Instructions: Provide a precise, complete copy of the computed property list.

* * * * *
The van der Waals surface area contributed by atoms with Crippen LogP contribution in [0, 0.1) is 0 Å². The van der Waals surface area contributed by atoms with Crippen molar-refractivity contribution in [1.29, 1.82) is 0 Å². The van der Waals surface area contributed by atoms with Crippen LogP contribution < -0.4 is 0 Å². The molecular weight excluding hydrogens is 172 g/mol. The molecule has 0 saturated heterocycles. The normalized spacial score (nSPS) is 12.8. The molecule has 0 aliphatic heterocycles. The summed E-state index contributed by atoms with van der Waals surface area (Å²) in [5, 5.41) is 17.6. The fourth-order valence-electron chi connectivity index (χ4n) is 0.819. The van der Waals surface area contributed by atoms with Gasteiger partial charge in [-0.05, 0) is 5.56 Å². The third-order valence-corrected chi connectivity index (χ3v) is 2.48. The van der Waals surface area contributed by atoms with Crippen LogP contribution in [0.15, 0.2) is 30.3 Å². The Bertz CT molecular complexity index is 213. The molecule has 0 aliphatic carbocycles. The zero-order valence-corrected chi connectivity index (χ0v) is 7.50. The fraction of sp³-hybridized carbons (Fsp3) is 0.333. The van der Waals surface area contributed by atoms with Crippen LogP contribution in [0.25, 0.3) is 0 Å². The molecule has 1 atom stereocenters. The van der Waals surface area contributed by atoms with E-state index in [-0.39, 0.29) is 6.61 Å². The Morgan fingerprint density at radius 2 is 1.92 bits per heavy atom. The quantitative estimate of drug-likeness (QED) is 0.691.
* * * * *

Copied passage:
The van der Waals surface area contributed by atoms with Crippen LogP contribution in [0, 0.1) is 0 Å². The van der Waals surface area contributed by atoms with Crippen molar-refractivity contribution in [1.29, 1.82) is 0 Å². The van der Waals surface area contributed by atoms with Crippen LogP contribution < -0.4 is 0 Å². The molecular weight excluding hydrogens is 172 g/mol. The molecule has 0 saturated heterocycles. The normalized spacial score (nSPS) is 12.8. The molecule has 0 aliphatic heterocycles. The summed E-state index contributed by atoms with van der Waals surface area (Å²) in [5, 5.41) is 17.6. The fourth-order valence-electron chi connectivity index (χ4n) is 0.819. The van der Waals surface area contributed by atoms with Gasteiger partial charge in [-0.05, 0) is 5.56 Å². The third-order valence-corrected chi connectivity index (χ3v) is 2.48. The van der Waals surface area contributed by atoms with Crippen LogP contribution in [0.15, 0.2) is 30.3 Å². The Bertz CT molecular complexity index is 213. The molecule has 0 aliphatic carbocycles. The zero-order valence-corrected chi connectivity index (χ0v) is 7.50. The fraction of sp³-hybridized carbons (Fsp3) is 0.333. The van der Waals surface area contributed by atoms with Crippen LogP contribution in [0.25, 0.3) is 0 Å². The molecule has 1 atom stereocenters. The van der Waals surface area contributed by atoms with E-state index in [-0.39, 0.29) is 6.61 Å². The Morgan fingerprint density at radius 2 is 1.92 bits per heavy atom. The quantitative estimate of drug-likeness (QED) is 0.691.